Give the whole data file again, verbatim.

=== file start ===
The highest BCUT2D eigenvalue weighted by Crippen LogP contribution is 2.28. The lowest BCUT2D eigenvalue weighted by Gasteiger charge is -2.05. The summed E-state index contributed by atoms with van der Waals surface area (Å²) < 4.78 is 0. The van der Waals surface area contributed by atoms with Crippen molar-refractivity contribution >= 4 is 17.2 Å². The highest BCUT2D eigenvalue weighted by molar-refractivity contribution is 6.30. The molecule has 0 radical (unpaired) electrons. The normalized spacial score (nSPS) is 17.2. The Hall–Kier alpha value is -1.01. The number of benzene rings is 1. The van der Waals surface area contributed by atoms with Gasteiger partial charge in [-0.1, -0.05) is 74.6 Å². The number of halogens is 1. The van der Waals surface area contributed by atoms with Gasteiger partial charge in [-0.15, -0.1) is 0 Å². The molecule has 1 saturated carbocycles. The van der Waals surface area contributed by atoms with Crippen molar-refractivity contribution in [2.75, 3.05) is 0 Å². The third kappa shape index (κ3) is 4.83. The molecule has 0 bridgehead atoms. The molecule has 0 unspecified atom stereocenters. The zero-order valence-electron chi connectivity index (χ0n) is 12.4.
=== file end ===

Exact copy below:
The highest BCUT2D eigenvalue weighted by Crippen LogP contribution is 2.28. The lowest BCUT2D eigenvalue weighted by Gasteiger charge is -2.05. The summed E-state index contributed by atoms with van der Waals surface area (Å²) < 4.78 is 0. The van der Waals surface area contributed by atoms with Crippen molar-refractivity contribution >= 4 is 17.2 Å². The highest BCUT2D eigenvalue weighted by molar-refractivity contribution is 6.30. The molecule has 0 radical (unpaired) electrons. The normalized spacial score (nSPS) is 17.2. The Hall–Kier alpha value is -1.01. The number of benzene rings is 1. The van der Waals surface area contributed by atoms with Gasteiger partial charge in [-0.1, -0.05) is 74.6 Å². The number of halogens is 1. The van der Waals surface area contributed by atoms with Gasteiger partial charge in [-0.15, -0.1) is 0 Å². The molecule has 1 saturated carbocycles. The van der Waals surface area contributed by atoms with Crippen molar-refractivity contribution in [2.75, 3.05) is 0 Å². The third kappa shape index (κ3) is 4.83. The molecule has 0 bridgehead atoms. The molecule has 0 unspecified atom stereocenters. The zero-order valence-electron chi connectivity index (χ0n) is 12.4.